"My wife cooks."
Translation:Ma femme cuisine.
Correct, you accomodate Mon/Ma to the object you're talking about. Orange is feminine so you would use "ma".
However, that specific phrase introduces another complication because you'd have two vowels together: "Ma orange" and that would usually get contracted if it was with "la", but not with "ma". So it would be handled differently, but that's much more advanced than this lesson, we'll learn that later in the course, I'm sure.
For the sake of answering your question though, yes: "Mon stylo" (masculine object) "Ma pomme" (feminine object)
Hello ! The problem there is the meaning. Ma propre femme est seule should not be accepted for My wife is alone. Propre means either "clean" or "own". So ma propre femme means "my own woman" ...which is unfortunately not what is being asked here. Plus it sounds wrong to my ear. Hope this helps
Not quite. The normal French word order is noun, then adjective. However, "propre" is one of those adjectives which can come before or after the noun, depending on meaning. Before the noun, it means "own"; after the noun, it means "clean". So, for example "ma propre chambre" would be "my own bedroom", whereas "ma chambre propre" would be "my clean bedroom".
Duo says 'wife' can also be translated as épouse. But my answer "ma épouse cuisine" was incorrect. It says the correct one is "mon épouse cuisine". If the possessive gender is specified by the object, why is this masculine? Is épouse (wife) a masculine noun? Is this an exception because of the double vowel?
I had the same doubt, but as HidekiTaba said below that it happened the same with "mon identite" I suppose that femenine nouns that begins with vowel need "mon" although it is usually for masculine nouns: so it is a question of vowel sounds. It is my guess, from the examples given. I'll try to check it anyway.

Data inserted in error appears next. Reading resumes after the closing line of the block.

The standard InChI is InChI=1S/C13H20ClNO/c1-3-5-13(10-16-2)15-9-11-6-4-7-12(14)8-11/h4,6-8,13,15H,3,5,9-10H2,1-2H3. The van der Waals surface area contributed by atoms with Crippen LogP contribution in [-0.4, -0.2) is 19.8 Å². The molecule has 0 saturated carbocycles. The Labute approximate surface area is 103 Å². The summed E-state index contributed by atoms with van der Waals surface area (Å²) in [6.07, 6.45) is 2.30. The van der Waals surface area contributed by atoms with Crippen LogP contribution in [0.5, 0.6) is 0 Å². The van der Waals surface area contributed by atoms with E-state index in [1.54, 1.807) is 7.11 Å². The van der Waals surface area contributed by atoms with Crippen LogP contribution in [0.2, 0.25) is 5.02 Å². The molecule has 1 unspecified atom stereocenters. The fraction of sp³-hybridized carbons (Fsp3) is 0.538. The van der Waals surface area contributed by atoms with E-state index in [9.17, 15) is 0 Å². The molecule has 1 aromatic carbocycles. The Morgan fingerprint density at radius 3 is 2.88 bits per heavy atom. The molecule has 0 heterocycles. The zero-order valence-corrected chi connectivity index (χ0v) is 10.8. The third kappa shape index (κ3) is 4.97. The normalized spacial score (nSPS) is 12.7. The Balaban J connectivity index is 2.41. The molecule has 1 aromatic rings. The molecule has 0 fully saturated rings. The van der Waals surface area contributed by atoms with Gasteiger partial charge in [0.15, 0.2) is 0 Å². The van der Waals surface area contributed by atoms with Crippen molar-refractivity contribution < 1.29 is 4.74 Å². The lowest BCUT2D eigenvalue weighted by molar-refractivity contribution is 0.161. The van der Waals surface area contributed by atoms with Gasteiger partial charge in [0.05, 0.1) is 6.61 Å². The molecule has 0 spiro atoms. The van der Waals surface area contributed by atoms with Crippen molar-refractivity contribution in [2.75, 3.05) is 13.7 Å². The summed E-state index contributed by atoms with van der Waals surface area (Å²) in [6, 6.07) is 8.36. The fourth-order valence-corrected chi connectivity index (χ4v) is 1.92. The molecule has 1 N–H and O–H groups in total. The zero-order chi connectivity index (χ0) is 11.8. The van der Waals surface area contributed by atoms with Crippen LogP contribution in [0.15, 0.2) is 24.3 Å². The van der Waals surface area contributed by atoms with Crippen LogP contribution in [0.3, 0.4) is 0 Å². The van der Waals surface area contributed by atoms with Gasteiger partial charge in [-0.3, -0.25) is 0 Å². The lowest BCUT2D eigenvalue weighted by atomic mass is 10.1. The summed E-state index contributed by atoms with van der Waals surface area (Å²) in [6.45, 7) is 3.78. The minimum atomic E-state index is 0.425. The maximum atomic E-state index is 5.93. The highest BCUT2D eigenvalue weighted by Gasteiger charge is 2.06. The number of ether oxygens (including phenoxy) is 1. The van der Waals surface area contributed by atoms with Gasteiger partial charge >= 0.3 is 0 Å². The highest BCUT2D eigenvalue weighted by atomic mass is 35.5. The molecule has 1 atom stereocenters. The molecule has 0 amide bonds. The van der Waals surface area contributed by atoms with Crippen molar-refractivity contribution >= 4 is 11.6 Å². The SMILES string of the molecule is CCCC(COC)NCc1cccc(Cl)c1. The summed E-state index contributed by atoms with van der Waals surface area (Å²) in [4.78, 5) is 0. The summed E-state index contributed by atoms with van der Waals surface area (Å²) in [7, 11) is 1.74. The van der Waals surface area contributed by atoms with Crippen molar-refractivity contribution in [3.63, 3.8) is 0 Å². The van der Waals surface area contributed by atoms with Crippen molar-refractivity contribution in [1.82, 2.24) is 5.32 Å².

"Cuisiner" is the verb "to cook" so it must be conjugated like this:
- je cuisine = I cook, I am cooking
- tu cuisines = You cook, you are cooking (familiar)
- il/elle cuisine = He/she cooks, he/she is cooking
- nous cuisinons = We cook, we are cooking
- vous cuisinez = You cook, you are cooking (plural "you", polite singular)
- ils/elles cuisinent = They cook, they are cooking
No such thing as a "dumb question" Bakke. I learn particle physics and "Why is black, black and not white?" is a brilliant question. Your solution doesn't follow what is written in the task sentence. You have written My wife DO (does/makes) the cooking/kitchen, which is different.
Hello Faith. If you read through the thread here you'll see that your query has been addressed many times. Once more; preceded by the definite article La or the indefinite Une then Femme translates to Woman. Preceded by a possessive article Ma or Sa then Femme translates to Wife.
You certainly submitted "mon femme", which is wrong because the possessive adjectives "mon, ma, mes" agree with the noun they modify: ma femme.
But this rule has to change if the feminine noun starts with a vowel sound (vowel or mute H): "mon épouse" is the alternative to "ma femme".